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What is a Mandate and do you need one?

17 October 2008
Bonnie Sandler, S.W., The Senior Times - October 2008

In my assessments of families dealing with Alzheimer’s, I will ask whether there is a mandate. Some families are not clear on what a mandate is and often confuse “mandate” with “power of attorney.”

I explain to the best of my ability and advise people to contact their notary or attorney for further details. But knowing the importance of accurate information, I turned to Joyce Blond Frank, attorney from Elder Aide, who provi­ded me with the following information.

Joyce says it’s important to know that in the Civil Code the mandate is the same as a power of attorney and the Mandate Given in the Event of Incapacity has its own chapter.

A Mandate Given in the Event of Incapacity is a document that is prepared while you are fully capable of making decisions. You can designate someone to provide needed care and protection with regard to health and property, instructing chosen people to carry out your wishes when you are no longer capable of doing so. You can assign one person to handle all these matters, or divide the responsibilities of financial and health care between two people.

If a mandate is not in place, then should the time come when decisions need to be made, and you are deemed incapable of making these decisions, then someone will be named for you. When there is no mandate, the court may decide that you need “protective supervision.”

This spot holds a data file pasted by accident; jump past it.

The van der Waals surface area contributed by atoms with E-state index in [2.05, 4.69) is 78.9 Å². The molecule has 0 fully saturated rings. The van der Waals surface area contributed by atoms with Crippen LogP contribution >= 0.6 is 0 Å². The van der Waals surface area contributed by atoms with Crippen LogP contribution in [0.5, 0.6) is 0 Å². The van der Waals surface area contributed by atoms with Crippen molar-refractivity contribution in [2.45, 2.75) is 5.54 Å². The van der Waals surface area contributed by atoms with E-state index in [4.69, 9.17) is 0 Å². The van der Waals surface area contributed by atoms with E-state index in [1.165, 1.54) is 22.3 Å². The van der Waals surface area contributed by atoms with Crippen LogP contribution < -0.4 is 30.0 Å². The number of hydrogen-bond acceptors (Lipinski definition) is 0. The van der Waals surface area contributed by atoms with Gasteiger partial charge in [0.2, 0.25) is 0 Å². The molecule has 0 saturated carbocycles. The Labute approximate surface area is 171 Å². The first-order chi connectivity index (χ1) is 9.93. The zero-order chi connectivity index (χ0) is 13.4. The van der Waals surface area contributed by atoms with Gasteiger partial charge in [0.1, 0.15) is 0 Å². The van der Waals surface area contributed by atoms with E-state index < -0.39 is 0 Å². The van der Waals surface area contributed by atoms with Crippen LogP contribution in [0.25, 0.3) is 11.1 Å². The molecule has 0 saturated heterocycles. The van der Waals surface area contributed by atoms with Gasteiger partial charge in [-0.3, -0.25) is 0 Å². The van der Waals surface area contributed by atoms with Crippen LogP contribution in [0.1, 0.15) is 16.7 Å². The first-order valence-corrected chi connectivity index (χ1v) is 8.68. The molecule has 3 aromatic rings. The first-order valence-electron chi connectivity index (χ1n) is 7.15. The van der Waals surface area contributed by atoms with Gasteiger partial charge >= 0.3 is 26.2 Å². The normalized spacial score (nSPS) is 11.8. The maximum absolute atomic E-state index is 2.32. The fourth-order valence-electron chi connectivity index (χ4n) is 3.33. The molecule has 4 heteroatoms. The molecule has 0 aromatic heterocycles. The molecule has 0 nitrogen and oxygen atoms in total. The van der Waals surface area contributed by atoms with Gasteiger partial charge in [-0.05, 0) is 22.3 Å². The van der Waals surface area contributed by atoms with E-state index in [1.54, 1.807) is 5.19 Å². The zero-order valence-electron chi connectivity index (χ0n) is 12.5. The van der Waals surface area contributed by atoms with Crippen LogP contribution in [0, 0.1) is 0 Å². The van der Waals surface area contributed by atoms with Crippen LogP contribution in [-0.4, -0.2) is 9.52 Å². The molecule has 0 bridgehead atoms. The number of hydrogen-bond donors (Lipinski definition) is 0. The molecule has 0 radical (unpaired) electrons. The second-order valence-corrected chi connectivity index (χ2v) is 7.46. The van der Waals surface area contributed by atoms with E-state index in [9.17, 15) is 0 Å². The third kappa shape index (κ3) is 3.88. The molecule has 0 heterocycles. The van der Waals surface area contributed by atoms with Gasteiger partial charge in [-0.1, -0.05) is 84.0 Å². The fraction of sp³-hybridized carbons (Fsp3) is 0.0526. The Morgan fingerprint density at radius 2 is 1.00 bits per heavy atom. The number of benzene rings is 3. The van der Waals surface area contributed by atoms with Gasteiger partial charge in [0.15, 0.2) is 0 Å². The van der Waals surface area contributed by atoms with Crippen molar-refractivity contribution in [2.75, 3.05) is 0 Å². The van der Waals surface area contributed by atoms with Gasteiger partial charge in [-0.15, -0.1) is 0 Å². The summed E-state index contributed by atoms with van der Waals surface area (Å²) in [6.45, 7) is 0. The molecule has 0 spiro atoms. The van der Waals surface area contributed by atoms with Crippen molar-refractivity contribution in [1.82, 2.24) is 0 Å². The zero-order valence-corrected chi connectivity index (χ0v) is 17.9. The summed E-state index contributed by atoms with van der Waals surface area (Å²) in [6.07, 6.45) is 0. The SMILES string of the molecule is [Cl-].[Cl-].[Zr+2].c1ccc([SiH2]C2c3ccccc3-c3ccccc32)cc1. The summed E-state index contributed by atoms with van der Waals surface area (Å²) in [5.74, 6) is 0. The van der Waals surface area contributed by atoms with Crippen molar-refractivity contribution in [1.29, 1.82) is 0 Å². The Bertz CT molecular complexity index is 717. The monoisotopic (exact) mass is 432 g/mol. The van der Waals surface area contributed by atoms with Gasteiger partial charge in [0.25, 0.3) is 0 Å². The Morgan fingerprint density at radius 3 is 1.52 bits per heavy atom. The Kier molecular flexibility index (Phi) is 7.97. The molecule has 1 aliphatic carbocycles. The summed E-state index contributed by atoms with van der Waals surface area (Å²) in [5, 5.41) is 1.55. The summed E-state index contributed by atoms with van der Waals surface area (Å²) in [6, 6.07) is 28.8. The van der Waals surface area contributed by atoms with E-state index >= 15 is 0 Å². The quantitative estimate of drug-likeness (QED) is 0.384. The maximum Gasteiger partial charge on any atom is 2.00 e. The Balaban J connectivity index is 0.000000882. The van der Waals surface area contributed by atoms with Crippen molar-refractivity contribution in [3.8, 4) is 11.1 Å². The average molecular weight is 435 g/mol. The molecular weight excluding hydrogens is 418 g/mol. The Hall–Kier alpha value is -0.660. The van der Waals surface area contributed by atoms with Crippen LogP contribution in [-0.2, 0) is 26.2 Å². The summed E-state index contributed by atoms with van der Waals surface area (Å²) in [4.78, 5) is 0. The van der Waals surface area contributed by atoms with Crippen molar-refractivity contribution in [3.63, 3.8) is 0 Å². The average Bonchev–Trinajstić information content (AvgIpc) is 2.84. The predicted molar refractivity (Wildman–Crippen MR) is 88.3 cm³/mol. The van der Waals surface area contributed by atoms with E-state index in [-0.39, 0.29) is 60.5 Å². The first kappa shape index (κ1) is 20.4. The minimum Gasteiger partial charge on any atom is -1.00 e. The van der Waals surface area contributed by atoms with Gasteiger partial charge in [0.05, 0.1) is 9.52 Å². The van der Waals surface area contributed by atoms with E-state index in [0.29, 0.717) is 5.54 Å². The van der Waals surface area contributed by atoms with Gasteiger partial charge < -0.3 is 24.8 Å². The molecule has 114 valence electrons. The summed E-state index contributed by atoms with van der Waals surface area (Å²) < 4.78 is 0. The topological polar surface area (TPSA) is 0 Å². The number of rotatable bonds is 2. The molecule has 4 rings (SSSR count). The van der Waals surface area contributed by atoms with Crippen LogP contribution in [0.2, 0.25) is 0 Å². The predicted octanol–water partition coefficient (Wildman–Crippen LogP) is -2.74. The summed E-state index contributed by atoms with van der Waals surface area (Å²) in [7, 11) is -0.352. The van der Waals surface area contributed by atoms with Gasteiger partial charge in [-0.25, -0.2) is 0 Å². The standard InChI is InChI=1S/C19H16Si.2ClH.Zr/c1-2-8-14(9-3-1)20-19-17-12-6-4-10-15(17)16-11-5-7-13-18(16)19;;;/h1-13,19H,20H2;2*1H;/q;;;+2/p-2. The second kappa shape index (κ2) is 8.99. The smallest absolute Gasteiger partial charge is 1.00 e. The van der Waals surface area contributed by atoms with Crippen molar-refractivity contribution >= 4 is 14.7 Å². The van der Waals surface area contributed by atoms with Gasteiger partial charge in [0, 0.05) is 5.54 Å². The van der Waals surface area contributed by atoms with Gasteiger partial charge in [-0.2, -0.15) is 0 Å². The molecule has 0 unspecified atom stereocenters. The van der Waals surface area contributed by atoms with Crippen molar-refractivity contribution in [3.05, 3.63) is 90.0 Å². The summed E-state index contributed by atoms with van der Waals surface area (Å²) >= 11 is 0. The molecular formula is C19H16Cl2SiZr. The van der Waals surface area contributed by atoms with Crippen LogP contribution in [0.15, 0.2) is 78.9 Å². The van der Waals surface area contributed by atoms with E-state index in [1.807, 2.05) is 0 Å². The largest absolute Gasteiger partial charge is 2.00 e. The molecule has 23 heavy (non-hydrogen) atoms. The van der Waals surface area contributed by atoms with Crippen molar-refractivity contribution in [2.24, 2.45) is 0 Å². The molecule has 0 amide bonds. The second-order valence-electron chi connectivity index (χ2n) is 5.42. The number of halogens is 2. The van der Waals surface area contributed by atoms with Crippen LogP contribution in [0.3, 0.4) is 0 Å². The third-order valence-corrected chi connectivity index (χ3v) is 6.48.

In this case, if there is nobody to care for you, the Public Curator will become responsible for your assets. The care of the person, except in very rare cases, is left to a relative, friend, or the facility where the person resides. To avoid this, it is best to have a mandate and choose the person or people you trust to carry out your wishes.

Joyce goes on to explain that the Mandate Given in the Event of Incapacity should not be confused with a will, which takes effect only after death, nor should it be confused with a power of attorney, which allows someone to act for us in activities that we may be perfectly able to do on our own, such as banking.

A mandate can only take effect after a representative of the court decides you are no longer able to care for yourself or manage your own affairs. This is called the homologation of a mandate. The judge or clerk will study reports of both a physician and a social worker’s psycho-social evaluation before arriving at a decision, and may also listen to what you have to say. This means that as long as you are capable, your mandate will not be put into place.

I am often called upon to provide these psycho-social reports for the homologation of a mandate. At times the situation is urgent and the lawyer will take the proper steps to speed up the process. In general, the homologation of a mandate could take a few months.

In order to protect yourself for a possible time when you are not able to protect yourself, a mandate is strongly advisable. I have a mandate and encourage my family and friends to do the same. My daughter often reminds me that should I become incapacitated she will be making the decisions regarding my care. It is a gentle reminder, or not so gentle depending on the day, that I had better be nice to her. As the bumper sticker that I often see on cars reads: “Be nice to your children, they will be choosing your nursing home.”

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Bonnie Sandler

Residential Real Estate Broker, Housing Consultant for Seniors

514 497-3775